‘I hope I’m not dreaming’ – Perez rendered speechless after ending 190-race wait for victory
190 races. That’s how long Sergio Perez had to wait - the longest wait in F1 history - to finally taste the winner's champagne in Formula 1, the Mexican taking his maiden victory the hard way after a breathless and dramatic Grand Prix in Sakhir.
As he climbed from his car and held his arms aloft in parc ferme, it was hard to believe that the Racing Point driver had been relegated to last on the opening lap after a clash with Charles Leclerc.
READ MORE: Sergio Perez takes sensational maiden win in Sakhir GP as tyre issues ruin Russell's charge
But in a season of incredible highs and lows for the 30-year-old, including contracting Covid-19 and missing two races, as well as losing his seat at Racing Point to Sebastian Vettel for 2021 with no other deal forthcoming, Perez was there to cash in when Mercedes’ race unravelled.
“I’m a bit speechless,” he said before a tear-filled trip to the podium. “I hope I’m not dreaming, you know, because I dreamed so many years of being in this moment. Ten years, ten years it took me. Incredible. I mean, I don’t know what to say, you know.”
After qualifying fifth on the grid, Perez – now 10 times a podium finisher, twice in 2020 – challenged for P3 on the opening lap. But having appeared to complete a pass around the outside of Max Verstappen into Turn 4, the Mexican was then tagged by Charles Leclerc as the Ferrari driver attempted to pass the Red Bull up the inside.
As Leclerc and Verstappen retired, Perez was dead last and retreated to the pits for fresh tyres. Then, as racing resumed after the Safety Car, he set about regaining lost ground. And by the time the second Safety Car was called, 62 laps later, he was in position to inherit the lead when Mercedes got it all wrong in the pits, losing long-time leader George Russell and Valtteri Bottas track position.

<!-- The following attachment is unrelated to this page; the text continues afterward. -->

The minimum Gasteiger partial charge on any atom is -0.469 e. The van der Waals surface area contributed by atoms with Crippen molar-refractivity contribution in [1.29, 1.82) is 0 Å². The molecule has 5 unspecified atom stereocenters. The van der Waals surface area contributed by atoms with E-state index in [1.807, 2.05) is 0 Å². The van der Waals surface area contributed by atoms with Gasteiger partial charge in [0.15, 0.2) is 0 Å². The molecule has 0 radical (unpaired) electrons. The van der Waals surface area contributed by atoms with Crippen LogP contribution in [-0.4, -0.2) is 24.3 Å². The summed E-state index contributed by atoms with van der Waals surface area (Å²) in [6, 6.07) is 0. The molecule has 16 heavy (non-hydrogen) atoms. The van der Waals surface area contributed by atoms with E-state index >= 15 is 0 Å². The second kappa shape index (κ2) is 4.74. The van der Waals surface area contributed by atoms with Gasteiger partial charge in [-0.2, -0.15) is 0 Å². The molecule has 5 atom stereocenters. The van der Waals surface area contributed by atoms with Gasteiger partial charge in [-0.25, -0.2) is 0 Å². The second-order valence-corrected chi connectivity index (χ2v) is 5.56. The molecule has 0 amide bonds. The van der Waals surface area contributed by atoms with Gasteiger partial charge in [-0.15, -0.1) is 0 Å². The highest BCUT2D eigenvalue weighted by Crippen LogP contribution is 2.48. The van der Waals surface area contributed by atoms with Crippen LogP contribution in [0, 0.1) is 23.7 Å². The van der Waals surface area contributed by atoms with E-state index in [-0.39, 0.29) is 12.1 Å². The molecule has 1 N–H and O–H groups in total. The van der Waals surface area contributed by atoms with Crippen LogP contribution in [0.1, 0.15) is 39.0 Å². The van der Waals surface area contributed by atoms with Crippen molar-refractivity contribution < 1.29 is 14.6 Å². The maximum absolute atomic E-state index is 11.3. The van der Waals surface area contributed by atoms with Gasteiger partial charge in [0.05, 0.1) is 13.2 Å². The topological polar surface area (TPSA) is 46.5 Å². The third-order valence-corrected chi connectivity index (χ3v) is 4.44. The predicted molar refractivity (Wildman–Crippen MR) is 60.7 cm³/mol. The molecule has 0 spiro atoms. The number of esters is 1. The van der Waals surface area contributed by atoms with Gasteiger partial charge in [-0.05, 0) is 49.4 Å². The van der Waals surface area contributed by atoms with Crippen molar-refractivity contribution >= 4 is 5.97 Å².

READ MORE: ‘What did he expect?’ – Verstappen says 'reckless' Leclerc has to accept blame over first-lap crash in Sakhir
“After the first lap the race was again gone - same as last weekend,” said Perez, who’d suffered a late podium-robbing MGU-K failure at the same venue seven days ago.
“But it was all about not giving up, recovering, going for it, just making the best of what you possibly could. This season the luck hasn’t been with us, but we finally got it."
Russell had been cruising up to the back of Perez after the Safety Car period, only to suffer a slow puncture which necessitated a further stop and dropped him out of contention. But the Mexican thinks he had the pace to win regardless, describing his car as ‘a limousine’.
“I think today we won on merit. Yes the Mercs [sic] had some issues but in the end my pace was strong enough to hold George [Russell] who did a fantastic race today.
“I did a big mistake during the [first] Safety Car, I locked up my front left tyre badly, so during my first stint I had so much vibrations throughout the stint. But as soon as I recovered onto the second stint I told my team this car feels just like a limousine, so easy without the vibrations. We had tremendous pace and I think we read pretty well the race throughout the weekend; we came here thinking it was going to be a two stop but straight after my long run on Friday we knew what we had to do today.”
Talk now will turn inevitably to whether this performance is enough to net Perez a drive on the 2021 grid, with Red Bull the only realistic landing spot for Mexico’s first race winner since Pedro Rodriguez in 1970 - but still leaning toward Alex Albon. So does Perez think his win gives him a better shot at racing next year?
“It just gives me a bit more peace with myself to be honest," he replied. "What happens is not so much in my hands at the moment, but I know and I want to keep going, so if I’m not in the grid next year I will be back in ’22.”
And if that does happen, as a race winner - F1's 110th in history - he might find himself in demand...